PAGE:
Women who were active prior to pregnancy are encouraged to continue exercising with appropriate modifications and going by how they feel at all times. Those women who were inactive before pregnancy are encouraged to start exercising during pregnancy, starting at lower intensity and progressively increasing the intensity and duration of the exercise to their tolerance.
Always be sure to get the go ahead from a medical professional beforehand as there are several contraindications to exercise while pregnant that must not be ignored.
Click the link below for the full article with a comprehensive list of all contraindications.
Physical activity recommendations for pregnant women:
All women without contraindications should be physically active throughout pregnancy
A good goal is to aim to accumulate at least 150 minutes of “moderate intensity” exercise (being able to maintain a conversation during that exercise) spread out over at least 3 days a week.
Being active everyday is encouraged
Exercises should be varied, including aerobic and resistance work. Yoga/ stretching can also be added.
Doing daily “pelvic floor muscle training”, for example Kegel exercises, may help decrease urinary incontinence.
If feeling unwell, light-headed, or nauseated while exercising, specifically when laying on the back, the exercise should be modified to resolve the symptoms. For example, doing the exercises side lying rather then laying on back.
Maintain proper hydration and nutrition before, during and after any activities.
When to stop exercising and seek help from a medical professional:
Persistent excessive shortness of breath that does not resolve on rest.
Regular and painful uterine contractions
Amniotic fluid leakage
Dizziness or fainting that does not resolve on rest
Are there any exercises that should be avoided during pregnancy?
Put simply Yes.
Avoid exercising in excessive heat and/ or humidity (for example hot yoga), activities involving physical contact or possibility of falling eg. scuba diving and skiing. Physical activity above 2500m or high intensity/ competitive exercises should be discussed with obstetric care beforehand.
For more information or to arrange a pregnancy consultation contact the clinic on 057 8678904.
Those new born days and weeks for most women can be described as a being a bubble of love and awe at what your body has produced. During the nine months prior to this we invest so much time making sure we eat healthy, exercise wisely and educate ourselves of what’s to come.
We may have attended ante natal classes that focus on breastfeeding and focus on how to get that perfect latch. Some mothers and babies take to it easily but many have obstacles to overcome, such as suboptimal latch, tongue tie and nipple pain.
Breastfeeding is supposed to be the most natural thing in the world but it isn’t in anyway easy.
Someone that is often neglected at this precious time is the mum. It can affect us in so many ways particularly emotionally, mentally and also physically.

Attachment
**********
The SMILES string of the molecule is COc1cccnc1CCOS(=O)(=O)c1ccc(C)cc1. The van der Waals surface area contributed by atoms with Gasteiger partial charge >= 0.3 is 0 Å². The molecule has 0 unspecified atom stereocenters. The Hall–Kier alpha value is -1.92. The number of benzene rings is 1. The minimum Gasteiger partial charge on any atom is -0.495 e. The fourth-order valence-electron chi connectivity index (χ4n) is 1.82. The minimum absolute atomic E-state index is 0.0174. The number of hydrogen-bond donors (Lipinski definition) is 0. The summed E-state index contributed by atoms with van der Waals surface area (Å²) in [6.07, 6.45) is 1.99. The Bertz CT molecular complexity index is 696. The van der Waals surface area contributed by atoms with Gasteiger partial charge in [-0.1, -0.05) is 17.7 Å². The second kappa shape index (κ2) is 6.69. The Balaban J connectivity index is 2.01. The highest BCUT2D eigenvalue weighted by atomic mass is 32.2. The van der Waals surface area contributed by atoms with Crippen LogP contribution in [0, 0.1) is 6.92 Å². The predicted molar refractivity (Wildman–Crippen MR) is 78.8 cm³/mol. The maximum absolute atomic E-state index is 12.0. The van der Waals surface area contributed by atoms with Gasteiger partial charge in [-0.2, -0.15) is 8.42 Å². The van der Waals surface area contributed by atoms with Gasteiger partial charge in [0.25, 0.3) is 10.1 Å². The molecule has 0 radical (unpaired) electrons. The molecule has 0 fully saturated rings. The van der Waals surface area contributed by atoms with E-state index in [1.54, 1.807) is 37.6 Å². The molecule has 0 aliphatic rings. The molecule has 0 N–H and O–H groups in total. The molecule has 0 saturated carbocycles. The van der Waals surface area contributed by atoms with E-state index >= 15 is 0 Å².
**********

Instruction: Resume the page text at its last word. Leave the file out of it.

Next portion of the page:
How does breastfeeding physically affect the mum?
Many postpartum women who attend the clinic have issues with neck pain, mid back pain, headaches, low back pain and even referred pain into the arm/ hand. Basically their posture is inadvertently suffering from all that nursing, cuddling, holding and carrying of their little one.
Of course this doesn’t just apply to nursing mothers but also to those that bottle feed.
Tips on how you can help yourself:
It’s important to ‘check in’ every so often when you’re feeding to make sure you’re not hunching over your baby constantly. This will put strain on those postural muscles and local joints.
Bring the baby to you and use supports such as a nursing pillow to help.
Look at changing nursing position if possible. For example try laid back nursing where you can relax more during feeding.
Foam roll your mid back little and often to relieve tension.
Start doing some gentle stretches for your mid back, chest, neck and hips.
Chiropractic, soft tissue therapies and dry needling are excellent tools for relieving joint restrictions and muscle tension. As well as these, stability exercises are given to make sure these areas are better able to withstand the demands of everyday parenting.
If you are still in discomfort or experience an increase in symptoms consult your local health professional or contact us today for a consultation.
Check out Shane’s XIX Podcast Interview discussing all things Golf Injuries, Rehab & Performance
▫️How he got to work on the PGA & European Tour ▫️Whats it like working with tour pros? ▫️The changes he’s seen in the past 10 years ▫️What it takes to be a tour pro? ▫️What amateurs can do to improve their game?
In the sporting world concussions are one of the most commonly seen injuries, particularly in impact sports. Concussions can also happen in the general population. They are one of the most important injuries to recognise quickly. Appropriate treatment and rehabilitation are essential, because concussion really is a mild form of traumatic brain injury.
Just one concussion can increase the risk of long term damage to the brain and can increase the risk of getting another concussion. This is why it is so important to recognise them and get treatment. Not only can you injure the brain when you have a concussion, there can also be damage to the spine and the neck musculature and ligaments.
What is Post-Concussion Syndrome?
Post-Concussion syndrome is what can occur after the initial injury and can last in some cases up to six months. Symptoms include: headache, dizziness, fatigue, cognitive difficulties (difficulty remembering things or focusing), and irritability, with some of these symptoms being caused by spasms in the musculature of the head and neck.